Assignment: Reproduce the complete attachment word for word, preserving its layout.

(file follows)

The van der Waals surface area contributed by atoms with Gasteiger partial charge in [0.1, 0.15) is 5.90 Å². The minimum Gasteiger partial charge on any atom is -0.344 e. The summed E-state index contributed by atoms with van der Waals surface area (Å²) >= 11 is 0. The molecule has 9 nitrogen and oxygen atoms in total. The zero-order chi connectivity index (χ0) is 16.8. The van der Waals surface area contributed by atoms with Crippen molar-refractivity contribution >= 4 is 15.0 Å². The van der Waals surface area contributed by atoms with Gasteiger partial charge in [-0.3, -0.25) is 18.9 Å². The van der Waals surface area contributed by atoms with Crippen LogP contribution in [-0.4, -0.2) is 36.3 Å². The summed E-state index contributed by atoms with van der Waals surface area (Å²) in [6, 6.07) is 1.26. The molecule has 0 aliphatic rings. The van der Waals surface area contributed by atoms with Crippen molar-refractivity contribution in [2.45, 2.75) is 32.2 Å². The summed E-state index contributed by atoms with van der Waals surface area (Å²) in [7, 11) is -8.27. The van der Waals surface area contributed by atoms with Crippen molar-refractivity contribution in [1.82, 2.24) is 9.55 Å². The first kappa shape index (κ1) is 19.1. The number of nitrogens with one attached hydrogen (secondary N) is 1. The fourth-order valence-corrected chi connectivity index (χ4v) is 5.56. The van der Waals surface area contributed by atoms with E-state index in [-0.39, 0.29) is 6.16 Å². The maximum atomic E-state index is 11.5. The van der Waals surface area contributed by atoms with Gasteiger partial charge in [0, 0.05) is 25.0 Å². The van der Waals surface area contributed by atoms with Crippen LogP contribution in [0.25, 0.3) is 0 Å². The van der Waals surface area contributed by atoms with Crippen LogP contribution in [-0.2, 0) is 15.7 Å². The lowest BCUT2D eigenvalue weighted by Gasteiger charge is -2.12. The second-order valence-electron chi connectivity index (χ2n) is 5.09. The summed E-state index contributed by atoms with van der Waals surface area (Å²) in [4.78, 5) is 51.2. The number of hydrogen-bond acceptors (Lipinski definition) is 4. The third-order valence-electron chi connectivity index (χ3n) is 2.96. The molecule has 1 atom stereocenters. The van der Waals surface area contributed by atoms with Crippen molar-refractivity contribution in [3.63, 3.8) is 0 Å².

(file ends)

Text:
The van der Waals surface area contributed by atoms with Gasteiger partial charge in [0.1, 0.15) is 5.90 Å². The minimum Gasteiger partial charge on any atom is -0.344 e. The summed E-state index contributed by atoms with van der Waals surface area (Å²) >= 11 is 0. The molecule has 9 nitrogen and oxygen atoms in total. The zero-order chi connectivity index (χ0) is 16.8. The van der Waals surface area contributed by atoms with Crippen molar-refractivity contribution >= 4 is 15.0 Å². The van der Waals surface area contributed by atoms with Gasteiger partial charge in [-0.3, -0.25) is 18.9 Å². The van der Waals surface area contributed by atoms with Crippen LogP contribution in [-0.4, -0.2) is 36.3 Å². The summed E-state index contributed by atoms with van der Waals surface area (Å²) in [6, 6.07) is 1.26. The molecule has 0 aliphatic rings. The van der Waals surface area contributed by atoms with Crippen molar-refractivity contribution in [2.45, 2.75) is 32.2 Å². The summed E-state index contributed by atoms with van der Waals surface area (Å²) in [7, 11) is -8.27. The van der Waals surface area contributed by atoms with Crippen molar-refractivity contribution in [1.82, 2.24) is 9.55 Å². The first kappa shape index (κ1) is 19.1. The number of nitrogens with one attached hydrogen (secondary N) is 1. The fourth-order valence-corrected chi connectivity index (χ4v) is 5.56. The van der Waals surface area contributed by atoms with E-state index in [-0.39, 0.29) is 6.16 Å². The maximum atomic E-state index is 11.5. The van der Waals surface area contributed by atoms with Gasteiger partial charge in [0, 0.05) is 25.0 Å². The van der Waals surface area contributed by atoms with Crippen LogP contribution in [0.25, 0.3) is 0 Å². The van der Waals surface area contributed by atoms with Crippen LogP contribution in [-0.2, 0) is 15.7 Å². The lowest BCUT2D eigenvalue weighted by Gasteiger charge is -2.12. The second-order valence-electron chi connectivity index (χ2n) is 5.09. The summed E-state index contributed by atoms with van der Waals surface area (Å²) in [4.78, 5) is 51.2. The number of hydrogen-bond acceptors (Lipinski definition) is 4. The third-order valence-electron chi connectivity index (χ3n) is 2.96. The molecule has 1 atom stereocenters. The van der Waals surface area contributed by atoms with Crippen molar-refractivity contribution in [3.63, 3.8) is 0 Å².